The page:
Are You There God? It's Me, Margaret: Judy Blume's banned book hits the big screen

Growing up in the 1990s, like thousands before us my friends and I discovered Judy Blume.

While many of her books were restricted in America after they were published, here in the UK, at our secondary school in Leicestershire at least, we had the thrill of reading her words during library sessions and rainy break times; the spines cracked and many pages dog-eared by those who had discovered the best (juiciest) bits before us.

Blume's coming-of-age stories were some of the most popular reads for teenagers, mainly young girls, who passed through on their way to adulthood. Sex, masturbation, periods, sexuality, body image, puberty, disability, friendship, religion, even death; we tittered at some parts, cried at others, and we lapped up Blume's books because they explored these issues in a way that was real and relatable.

While our sex education classes sternly taught us how not to get pregnant, Blume's stories helped us learn the realities of first sexual encounters and navigating those awkward formative years. She understood the worries and complexities of being a teenager, but treated us like grown-ups.

Published in 1970, Are You There God? It's Me, Margaret - the book that gave us the famous "We must, we must, we must increase our bust" exercise - is the American author's best-selling novel. It's a story that has connected generations across the world for more than 50 years, but is only now being adapted for the big screen for the first time.

Relative newcomer Abby Ryder Fortson, now 15, plays 11-year-old Margaret, a young girl who is uprooted from her life in New York City for the suburbs of New Jersey, dealing with the messy throes of puberty with new friends in a new school. Rachel McAdams, best known for films including The Notebook, Mean Girls, Spotlight and The Time Traveller's Wife, plays her mother, Barbara.

From censorship to taking away the mystique

When you look at the biggest issues in Margaret's life - menstruation, bra size and confusion about religion, all typical and really rather innocent preoccupations for preadolescent girls - it is quite hard to believe the censorship surrounding the book in America.

"These are things that are so natural, that happen to most people and why not share in our experiences, make it a little easier for everyone," McAdams tells Sky News, discussing the importance of Blume's seminal book in a UK first interview. "[Let's] take away the mystique, you know, so you're not wondering: am I normal? Is this supposed to be happening? Is everybody else going through this?"

Fortson says she related to Margaret "on so many levels, with her figuring herself out" and her story is helpful for teenagers today. "It's something that a lot of us go through. Especially with current taboos, I think it's really important that we have these conversations."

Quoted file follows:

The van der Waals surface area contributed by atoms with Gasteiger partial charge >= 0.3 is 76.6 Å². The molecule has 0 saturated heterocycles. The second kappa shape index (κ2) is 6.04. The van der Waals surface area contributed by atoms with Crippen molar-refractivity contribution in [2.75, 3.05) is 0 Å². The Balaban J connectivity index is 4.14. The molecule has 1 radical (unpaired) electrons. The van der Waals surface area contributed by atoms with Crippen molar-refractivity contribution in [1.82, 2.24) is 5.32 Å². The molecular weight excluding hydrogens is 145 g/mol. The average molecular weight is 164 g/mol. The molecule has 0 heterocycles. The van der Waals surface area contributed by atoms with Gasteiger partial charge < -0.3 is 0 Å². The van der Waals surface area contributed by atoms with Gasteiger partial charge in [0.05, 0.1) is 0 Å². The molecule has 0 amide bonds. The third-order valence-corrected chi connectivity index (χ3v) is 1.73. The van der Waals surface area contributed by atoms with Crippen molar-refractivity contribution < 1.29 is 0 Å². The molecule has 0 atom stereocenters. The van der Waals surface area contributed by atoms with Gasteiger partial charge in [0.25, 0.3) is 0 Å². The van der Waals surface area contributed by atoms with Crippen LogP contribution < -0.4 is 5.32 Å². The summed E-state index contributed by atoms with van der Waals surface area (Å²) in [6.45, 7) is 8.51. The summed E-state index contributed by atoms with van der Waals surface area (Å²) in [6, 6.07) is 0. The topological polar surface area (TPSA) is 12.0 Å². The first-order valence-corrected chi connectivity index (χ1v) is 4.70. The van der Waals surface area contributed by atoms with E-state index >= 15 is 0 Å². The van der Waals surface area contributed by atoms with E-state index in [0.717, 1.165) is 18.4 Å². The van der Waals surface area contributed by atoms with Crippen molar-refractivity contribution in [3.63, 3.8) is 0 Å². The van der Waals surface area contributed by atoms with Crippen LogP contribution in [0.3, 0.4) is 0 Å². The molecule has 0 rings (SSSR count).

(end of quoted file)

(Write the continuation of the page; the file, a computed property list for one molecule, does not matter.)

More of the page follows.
The film has been widely praised by reviewers, which is no mean feat for an adaptation of a much-loved text. And Blume herself is happy, telling Variety: "I may be the only book writer who has ever said that the movie is better than my book, and I mean it."

'If someone's not hurting someone else, anything goes'

As well as learning about sex, Are You There God?, as the title would suggest, also tackles the issue of faith; Margaret's mother is Christian and her father is Jewish, and she is raised without an affiliation to either.

Fortson says it is natural to be curious. "I think Margaret figures that out as well, and I think she has all these people in her life telling her, you have to be this, you have to use this label. But I think it's really her journey that she finds out she can just believe in what she believes in, and she doesn't really need to listen to the other people telling her what to do."

In an emotional point in the film, Barbara explains to Margaret that her own Christian parents disowned her because she married a Jewish man. Whether the reason is religion or something else, such as sexuality, the trickiness of navigating a relationship with parents who think differently is something many will relate to.

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"I wish people didn't have to choose between families and themselves, who they innately are," says McAdams. "I wish those things just had nothing to do with each other. Open-mindedness and tolerance is, to me, always the way. If someone's not hurting someone else, then I think anything goes.

"I think it is really sad that Barb can't have a relationship with her family because of who she loves... but that happens out there, and hopefully we're gradually, with conversation and stories like this being put into the world, we're moving into a more kind, compassionate time."

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Let's talk about sex...

McAdams, who has two young children, says she hopes Margaret's story can be helpful not just to children and young adults, but to parents as well.

"Movies, storytelling is sort of a safe buffer to inspire difficult conversations," she says. "I think it could be a great way in for parents to talk about something that is still uncomfortable. I mean, we can't deny there is a reason why [talking about sex] is still uncomfortable and kids just want to, like, die when you bring it up. But also...

"I can vouch for that," Fortson interrupts. "It's so uncomfortable."

"But also so necessary," McAdams continues. "And to be able to go to your parent with questions and know you won't be judged and you will be embraced for whoever you are becoming and are - I think that's so beautiful. I had that in my own life and it served me really well."

Are You There God? It's Me, Margaret is in cinemas from 19 May from Lionsgate UK